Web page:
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The graduate

1968 | In 1968 I headed down a path that began with low-rent existentialism and took me all the way to Communism

Issue: "Summer of '68," Aug. 9, 2008

Since I'm one of the older WORLD staff members, and since in 1968 I lived in Boston and New Haven, two centers of the sprouting cultural revolution, I'm the one obliged to write about that revolution not as seen from afar or read about, but lived through.

What was the cultural mood like in those precincts? Exhibit A: my high-school yearbook. I was the editor and turned it weirdly from a standard happy memory book to a study in sophomoric angst. Other students grooved on it. Pages 24-25: photos of students looking bored, with the headline, "What can I do? Where can I go?" Page 26: photos of students stepping in puddles or sitting in trash containers. Page 27: photo of a "Please Keep Off the Grass" sign on an area covered with snow, under a headline, "The absurdity of it all."

It gets more embarrassing. Other pages had photos of barred windows, trash on the grass, the school buildings in a blizzard, football players covered in mud, more students looking bored, more photos of school buildings shot through chain-link fences to give them a prison feel, with headlines like "What's it all about?" and "Nothing really changes."

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Two full-page images jump out at me. Page 38: a girl reading a big book with big letters on the cover, "Holy Bible," and looking startled. Page 295, a full-page ad from a high-tech company with the headline, "History is being made in your backyard. And you can be a part of it." In my own copy a friend crossed out the first two words and scrawled in a substitute: "Napalm is . . ."

Sure, the yearbook had the obligatory headshots of graduates, but the discretionary parts added up to low-rent existentialism with an overlay of hostility to Scripture and a soupçon of anti-war politics. The spirit of '68 involved lots of sophomoric sneering like that, but when "nothing tastes"-as Marie Antoinette reputedly said-many choose potentially dangerous diversions: sex, drugs, rock 'n' roll, or political extremism.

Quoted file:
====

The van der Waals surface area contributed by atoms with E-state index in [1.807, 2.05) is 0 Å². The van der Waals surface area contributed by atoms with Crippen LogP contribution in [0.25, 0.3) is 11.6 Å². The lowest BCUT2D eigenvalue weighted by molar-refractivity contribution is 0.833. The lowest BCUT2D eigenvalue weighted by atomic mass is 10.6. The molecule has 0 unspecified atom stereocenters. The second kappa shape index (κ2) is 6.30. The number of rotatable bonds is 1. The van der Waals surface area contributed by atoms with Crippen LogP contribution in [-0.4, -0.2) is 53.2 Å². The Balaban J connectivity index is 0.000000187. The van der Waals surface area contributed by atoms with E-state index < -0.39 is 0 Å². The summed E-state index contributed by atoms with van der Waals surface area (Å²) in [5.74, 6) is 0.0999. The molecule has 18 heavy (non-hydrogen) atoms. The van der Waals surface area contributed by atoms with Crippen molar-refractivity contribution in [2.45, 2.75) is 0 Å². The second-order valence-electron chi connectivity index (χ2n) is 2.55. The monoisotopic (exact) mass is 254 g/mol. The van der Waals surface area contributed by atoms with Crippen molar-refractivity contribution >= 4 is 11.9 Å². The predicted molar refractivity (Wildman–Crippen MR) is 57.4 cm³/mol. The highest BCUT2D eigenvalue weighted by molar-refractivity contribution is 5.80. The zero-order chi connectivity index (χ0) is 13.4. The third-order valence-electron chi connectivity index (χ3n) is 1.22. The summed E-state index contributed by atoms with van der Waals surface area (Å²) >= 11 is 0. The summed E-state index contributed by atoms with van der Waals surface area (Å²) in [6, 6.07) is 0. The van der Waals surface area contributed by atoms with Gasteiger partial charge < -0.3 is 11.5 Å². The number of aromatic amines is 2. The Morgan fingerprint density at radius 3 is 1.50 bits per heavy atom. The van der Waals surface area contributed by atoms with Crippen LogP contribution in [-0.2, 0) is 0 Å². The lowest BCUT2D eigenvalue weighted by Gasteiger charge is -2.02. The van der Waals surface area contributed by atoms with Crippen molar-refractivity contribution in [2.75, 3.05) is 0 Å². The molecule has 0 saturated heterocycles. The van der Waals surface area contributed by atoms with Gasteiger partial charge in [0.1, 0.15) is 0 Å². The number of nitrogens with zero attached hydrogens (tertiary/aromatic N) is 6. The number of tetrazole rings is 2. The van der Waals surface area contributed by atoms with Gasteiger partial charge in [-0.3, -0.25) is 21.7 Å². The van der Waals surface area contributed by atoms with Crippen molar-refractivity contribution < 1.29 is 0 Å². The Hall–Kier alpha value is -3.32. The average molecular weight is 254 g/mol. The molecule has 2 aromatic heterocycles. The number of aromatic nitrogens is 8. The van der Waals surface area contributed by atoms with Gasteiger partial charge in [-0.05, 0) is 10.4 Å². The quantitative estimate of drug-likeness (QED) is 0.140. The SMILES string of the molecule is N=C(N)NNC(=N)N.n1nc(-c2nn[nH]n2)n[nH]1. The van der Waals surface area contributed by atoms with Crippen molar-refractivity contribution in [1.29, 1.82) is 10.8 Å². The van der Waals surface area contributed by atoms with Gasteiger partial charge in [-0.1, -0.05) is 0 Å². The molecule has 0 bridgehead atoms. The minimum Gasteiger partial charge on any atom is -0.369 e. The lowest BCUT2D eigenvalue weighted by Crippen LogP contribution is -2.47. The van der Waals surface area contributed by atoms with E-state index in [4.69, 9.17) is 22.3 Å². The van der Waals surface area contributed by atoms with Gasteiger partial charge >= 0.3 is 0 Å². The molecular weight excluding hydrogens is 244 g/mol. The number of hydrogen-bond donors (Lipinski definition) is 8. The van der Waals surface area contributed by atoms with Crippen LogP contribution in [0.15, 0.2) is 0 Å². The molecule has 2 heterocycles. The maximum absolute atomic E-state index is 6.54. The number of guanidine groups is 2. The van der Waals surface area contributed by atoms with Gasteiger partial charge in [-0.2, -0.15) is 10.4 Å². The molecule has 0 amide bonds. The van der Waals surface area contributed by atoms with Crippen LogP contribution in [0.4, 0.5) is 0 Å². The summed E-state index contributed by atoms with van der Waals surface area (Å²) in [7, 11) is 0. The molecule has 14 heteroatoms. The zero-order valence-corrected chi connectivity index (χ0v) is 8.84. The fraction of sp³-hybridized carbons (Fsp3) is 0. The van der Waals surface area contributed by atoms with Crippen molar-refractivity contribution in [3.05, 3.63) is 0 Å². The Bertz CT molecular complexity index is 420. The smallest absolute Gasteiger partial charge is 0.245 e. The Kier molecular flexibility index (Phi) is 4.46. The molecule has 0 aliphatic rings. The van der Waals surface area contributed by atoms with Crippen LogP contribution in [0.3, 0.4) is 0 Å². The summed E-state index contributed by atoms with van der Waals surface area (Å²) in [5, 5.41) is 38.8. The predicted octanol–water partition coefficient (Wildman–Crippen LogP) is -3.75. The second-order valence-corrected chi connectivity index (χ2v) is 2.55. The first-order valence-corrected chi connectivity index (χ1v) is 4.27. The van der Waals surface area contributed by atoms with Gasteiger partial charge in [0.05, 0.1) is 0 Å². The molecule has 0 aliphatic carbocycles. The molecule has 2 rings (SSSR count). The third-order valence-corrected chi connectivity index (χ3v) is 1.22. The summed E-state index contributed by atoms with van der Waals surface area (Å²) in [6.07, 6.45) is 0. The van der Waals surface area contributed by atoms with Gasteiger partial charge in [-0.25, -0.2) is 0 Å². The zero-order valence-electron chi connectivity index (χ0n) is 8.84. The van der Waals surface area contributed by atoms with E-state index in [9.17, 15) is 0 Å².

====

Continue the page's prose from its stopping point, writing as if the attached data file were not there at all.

I headed down a bad path that took me all the way to Communism.

If it were only my story it would be important, but many of my cohorts headed left during that period and became tenured radicals. Many are still propagandizing in the classroom, overtly or subtly. The only difference between me and they is that I doubly damaged my career prospects by going further, all the way to card-carrying Communism, and eventually through God's grace coming to Bible-carrying Christianity.

Why did 1968 send me scurrying so far to the left? I'd like to say merely that my head was messed up, but the truth is that my heart was covetous. I entered Yale on scholarship in the fall, packing my two polyester sweaters, and met one roommate who brought his own dresser just to hold all his luxurious woolens. The other roommate, son of a Virginia banker, brought a great stereo system but sat for hours in the corner of the living room next to a high intensity lamp that he focused away from himself, so he was invisible and everyone else had to squint.

I should have been thankful to have access to expensive sound, but we didn't get along and I became bitter. Here's what made 1968 and a few years after a particularly perilous time: Wise counselors and professors should have told me to grow up, get over it, count my blessings and stop my coveting. But the teaching I received was as screwy as anything offered by Screwtape: I learned in history classes that America (aka Amerikkka) had a deeply embedded class system within which those without expensive sweaters or stereos should hone their wrath.

My politically hip professors also explained how Amerikkka's industrial machine manufactured death, particularly in napalmed Vietnam. The success of the machine threatened to turn all of us into machines. I devoured required readings about individual alienation and became more alienated. I had a hole in my soul. I needed a good pastor, but Yale provided William Sloan Coffin preaching in Battell Chapel about the Vietnam war, and gay Malcolm Boyd hanging out with young men and writing Are You Running With Me, Jesus? I didn't need a friend who could run: I needed God.

Yale was not without a remnant: Had I sought, I would have found, but I wallowed and God at that time let me alone as I sought gods human and ideological. I took a course offered by Charlie Reich, who soon had a No. 1 bestseller in The Greening of America, a book that extolled my generation as the one that would solve the nation's problems; Reich took notes for the book while listening to student dining hall conversations. In his course I received an Honors (Yale didn't have letter grades) for cutting out pictures from old Red Sox yearbooks and interspersing them with commentary about baseball racism.

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